to show that it had been attacked by acid which merely changed the coloring of the rope, which was covered by dirt. Whether he was acting carefully if he limited his examination to a visual one was for the jury to decide. In any event he had a right to rely to a certain extent upon the expectation that the defendant would supply a reasonably safe rope. Donahue v. C. H. Buck & Co. 197 Mass. 550 , 553. In Barrett v. Builders' Patent Scaffolding Co. Inc. 311 Mass. 41 , 45-46, the plaintiff, an experienced painter for twenty years and a licensed rigger, while working upon a scaffolding a plank of which he knew was warped, fell and was injured, but he was held not to have been negligent as a matter of law in using the scaffolding. See also McCarthy v. Goodrum, 292 Mass. 567 , 568; Lajeunesse v. Tichon's Fish & Fillet Corp. 328 Mass. 528 , 530-531.
As the negligence of the defendant presented a question of fact and it could not be ruled as matter of law that the defendant was not negligent or that the defendant had sustained the burden of showing contributory negligence of the plaintiff, the denial of the defendant's motion for a directed verdict was right.
The defendant's two exceptions to rulings on evidence are to permitting the plaintiff's expert to state what tests a rope should be subjected to before being used on a painters' staging and to the practice at the Boston navy yard (where the expert was an employee) of discarding rope that has lost more than thirty per cent of its strength. As to the first, the question was substantially what would be a proper test for rope before being used in a painters' rigging and was competent. Moraski v. T. A. Gillespie Co. 239 Mass. 44 , 47.
The second exception was to the admission of evidence of the plaintiff's expert that he had tested the tensile strength of the rope and found that it had lost between twenty-six and sixty-one per cent of its strength, and further that it was the practice at the Boston navy yard to discard rope which had lost thirty per cent of its strength. The methods used and equipment employed, generally adopted by those
engaged in conducting business substantially similar to that conducted by the defendant, may be considered in determining the negligence of the defendant, Robitaille v. Netoco Community Theatre of No. Attleboro, Inc. 305 Mass. 265 , 268, Edgarton v. H. P. Welch Co. 321 Mass. 603 , 608-609; but there must be enough similarity to aid the jury and not to lead to some collateral inquiry -- a matter usually resting in the discretion of the trial judge. Veginan v. Morse, 160 Mass. 143 , 147-148. It does not appear in the instant case that there was enough similarity between the activities conducted at the Boston navy yard, even if confined to its dealing with rope, and the defendant's business as to make the business of the former a guide for the latter. Furthermore, there was no place in New England other than the Boston navy yard where there were appliances for testing the tensile strength of a rope. Certainly, a lessor, for short periods, of ropes to painters was not supposed to have equipment for testing the ropes before leasing them. This evidence should have been excluded.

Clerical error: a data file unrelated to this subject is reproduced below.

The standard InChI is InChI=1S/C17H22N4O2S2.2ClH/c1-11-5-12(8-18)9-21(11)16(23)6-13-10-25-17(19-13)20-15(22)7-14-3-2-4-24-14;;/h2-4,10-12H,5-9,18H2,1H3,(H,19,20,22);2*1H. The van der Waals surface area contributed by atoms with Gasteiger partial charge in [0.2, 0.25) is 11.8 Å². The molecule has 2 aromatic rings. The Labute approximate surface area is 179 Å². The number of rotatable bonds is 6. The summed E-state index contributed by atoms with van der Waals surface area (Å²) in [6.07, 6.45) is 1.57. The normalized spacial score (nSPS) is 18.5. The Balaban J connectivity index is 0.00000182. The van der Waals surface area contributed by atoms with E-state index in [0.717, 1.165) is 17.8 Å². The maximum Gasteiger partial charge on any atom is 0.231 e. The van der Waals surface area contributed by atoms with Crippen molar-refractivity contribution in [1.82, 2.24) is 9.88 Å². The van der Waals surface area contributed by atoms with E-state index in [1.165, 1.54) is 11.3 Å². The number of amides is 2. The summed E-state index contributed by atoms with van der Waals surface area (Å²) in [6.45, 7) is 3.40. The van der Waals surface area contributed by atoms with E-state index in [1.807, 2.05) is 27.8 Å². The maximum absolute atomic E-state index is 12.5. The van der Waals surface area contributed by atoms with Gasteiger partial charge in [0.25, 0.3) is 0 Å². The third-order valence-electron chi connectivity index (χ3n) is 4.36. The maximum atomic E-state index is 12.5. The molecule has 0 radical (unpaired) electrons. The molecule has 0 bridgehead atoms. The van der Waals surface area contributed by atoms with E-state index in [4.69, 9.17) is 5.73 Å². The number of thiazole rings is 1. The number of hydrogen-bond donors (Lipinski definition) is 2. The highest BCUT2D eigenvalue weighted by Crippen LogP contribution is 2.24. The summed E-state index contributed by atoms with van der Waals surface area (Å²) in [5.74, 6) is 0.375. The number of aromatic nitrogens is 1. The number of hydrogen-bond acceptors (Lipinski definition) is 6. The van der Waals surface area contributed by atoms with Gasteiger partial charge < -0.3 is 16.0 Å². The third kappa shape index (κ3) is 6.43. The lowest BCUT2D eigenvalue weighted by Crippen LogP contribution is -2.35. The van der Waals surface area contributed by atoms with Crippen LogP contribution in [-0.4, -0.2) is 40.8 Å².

The defendant excepted to that portion of the charge in which the jury were told that "the duty is on the defendant who furnished equipment to see to it that that equipment is reasonably safe for the purpose for which it is to be used." There are other references in the charge to this subject matter but they do not expressly or impliedly differ from the statement just quoted. That instruction places an absolute and positive duty upon the defendant to see that the rope furnished to employees of lessees was safe rather than a duty to use reasonable care and prudence to that end. The defendant would perform his full duty by exercising due care in selecting a rope suitable for the intended use. It was recently stated in Gauld v. John Hancock Mut. Life Ins. Co. 329 Mass. 724 , 727, "That duty is to exercise reasonable care to provide the employee with safe appliances." See also Mucha v. Northeastern Crushed Stone Co. Inc. 307 Mass. 592 , 595. The defendant is to be held not to an absolute responsibility for the defects in the rope which he supplied but only to the duty of exercising reasonable care in selecting
and supplying Kent with a proper rope. See Anderson v. Elgin, Joliet & E. Ry. 227 F. 2d 91, 97-98 (7th Cir.), for a somewhat similar distinction. Compare Affleck v. Chicago & No. W. Ry. 253 F. 2d 249 (7th Cir.).